The caste system still shapes society in rural India and determines the status and standing of every single person. Attacks, social exclusion and degradation of people of lower caste are commonplace and are tolerated. This is doubly the case for women, who suffer degradation because of where they come from, as well as experiencing the general disdain that Indian society has for women and girls.
Lower castes, such as the ‘untouchables’, are required to live outside the village and may not participate in social or political activities. Marriage across caste boundaries is unthinkable. Outside the family, neither adults nor children have contact, let alone friendships, with members of the opposite sex.
A village like any other? Not quite
At first glance, Farhada in the state of Chattisgarh appears to be a typical Indian village. Wattle-and-daub houses with straw roofs and corrugated metal doors line the dusty street. The local population is made up of higher, middle and lower Hindu castes as well as Muslims. But there is something different in Farhada. Cyda, one of SWISSAID’s partner organisations, started to set up a youth group two years ago. 86 young people, 40 of them girls, got together here to bring about change.
Initially, the young women and men who took part were mainly from the higher castes. Engaging in discussions, games, songs and information events, the members formed the view that there was a need for social change in the way they interacted with one another. The young people then convinced other parents to allow their daughters to go to the get-togethers. They brought the lower caste and Muslim communities on side by going from house to house and asking to talk to people.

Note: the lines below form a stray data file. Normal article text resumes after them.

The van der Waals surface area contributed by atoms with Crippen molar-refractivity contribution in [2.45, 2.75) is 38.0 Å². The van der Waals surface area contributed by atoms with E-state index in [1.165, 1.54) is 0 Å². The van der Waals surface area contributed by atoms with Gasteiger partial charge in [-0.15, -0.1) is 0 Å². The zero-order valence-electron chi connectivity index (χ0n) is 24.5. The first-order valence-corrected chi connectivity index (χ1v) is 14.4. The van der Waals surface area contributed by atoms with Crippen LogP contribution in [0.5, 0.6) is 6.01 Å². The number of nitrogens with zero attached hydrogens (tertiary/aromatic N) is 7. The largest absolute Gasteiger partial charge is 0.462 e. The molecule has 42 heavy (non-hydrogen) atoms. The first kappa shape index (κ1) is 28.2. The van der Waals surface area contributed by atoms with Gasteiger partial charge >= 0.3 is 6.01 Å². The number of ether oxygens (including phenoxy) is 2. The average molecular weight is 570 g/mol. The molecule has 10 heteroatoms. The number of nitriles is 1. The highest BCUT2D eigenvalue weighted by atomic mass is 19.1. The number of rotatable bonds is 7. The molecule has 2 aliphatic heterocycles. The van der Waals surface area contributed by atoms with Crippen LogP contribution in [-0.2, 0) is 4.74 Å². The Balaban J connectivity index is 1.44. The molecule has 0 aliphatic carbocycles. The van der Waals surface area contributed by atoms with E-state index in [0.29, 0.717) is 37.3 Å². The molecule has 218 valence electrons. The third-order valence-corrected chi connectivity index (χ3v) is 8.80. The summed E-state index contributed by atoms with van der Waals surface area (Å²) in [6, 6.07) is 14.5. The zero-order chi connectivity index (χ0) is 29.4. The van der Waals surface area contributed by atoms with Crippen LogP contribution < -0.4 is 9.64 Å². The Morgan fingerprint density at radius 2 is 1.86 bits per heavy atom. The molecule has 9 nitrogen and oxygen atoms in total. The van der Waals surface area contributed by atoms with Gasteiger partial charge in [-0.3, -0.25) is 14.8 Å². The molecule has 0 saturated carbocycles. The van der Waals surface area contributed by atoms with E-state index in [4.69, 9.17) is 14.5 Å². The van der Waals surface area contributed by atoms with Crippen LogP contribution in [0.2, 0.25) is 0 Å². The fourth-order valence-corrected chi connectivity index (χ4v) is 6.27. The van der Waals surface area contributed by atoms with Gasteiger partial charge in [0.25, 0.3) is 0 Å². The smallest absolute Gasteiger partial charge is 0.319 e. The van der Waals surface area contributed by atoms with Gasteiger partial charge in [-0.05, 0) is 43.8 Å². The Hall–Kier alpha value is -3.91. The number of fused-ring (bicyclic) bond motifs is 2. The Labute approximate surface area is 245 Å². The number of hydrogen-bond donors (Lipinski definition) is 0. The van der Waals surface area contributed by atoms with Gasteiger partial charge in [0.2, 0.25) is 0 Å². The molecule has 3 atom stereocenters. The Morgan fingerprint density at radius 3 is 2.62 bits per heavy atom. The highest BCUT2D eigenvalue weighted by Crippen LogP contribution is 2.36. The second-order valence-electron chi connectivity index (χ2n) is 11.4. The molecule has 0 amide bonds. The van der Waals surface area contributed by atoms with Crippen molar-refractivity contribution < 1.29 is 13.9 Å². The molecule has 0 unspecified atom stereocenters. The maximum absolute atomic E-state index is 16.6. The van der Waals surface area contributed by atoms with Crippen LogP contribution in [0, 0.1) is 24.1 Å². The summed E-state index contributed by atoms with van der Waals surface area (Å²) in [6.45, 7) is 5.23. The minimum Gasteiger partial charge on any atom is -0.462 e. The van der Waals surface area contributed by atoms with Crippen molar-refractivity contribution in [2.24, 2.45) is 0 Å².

But that was only half the battle. The vital thing was their ability to bring the key people like teachers and village elders over to their way of thinking. Creativity became the order of the day: the young people organised street theatre, street games and demonstrations on issues like violence and social exclusion. This influenced public opinion, and people became generally persuaded that the activities of the young people were having a positive impact.
Celebrations for everyone
It has now become common practice in Farhada for young people to visit one another’s homes and even to eat together. And the fact that Muslims and ‘Untouchables’ are now permitted to take part in celebrations and community gatherings is unprecedented in this region. Both youth group members and community leaders are highly motivated. They are now continuing their work in other villages in the surrounding area.
- Project code: IN 2/13/08
- Duration: 24 months
- Project costs: Fr. 74'947.-
- Beneficiaries: 1100 young people in 41 villages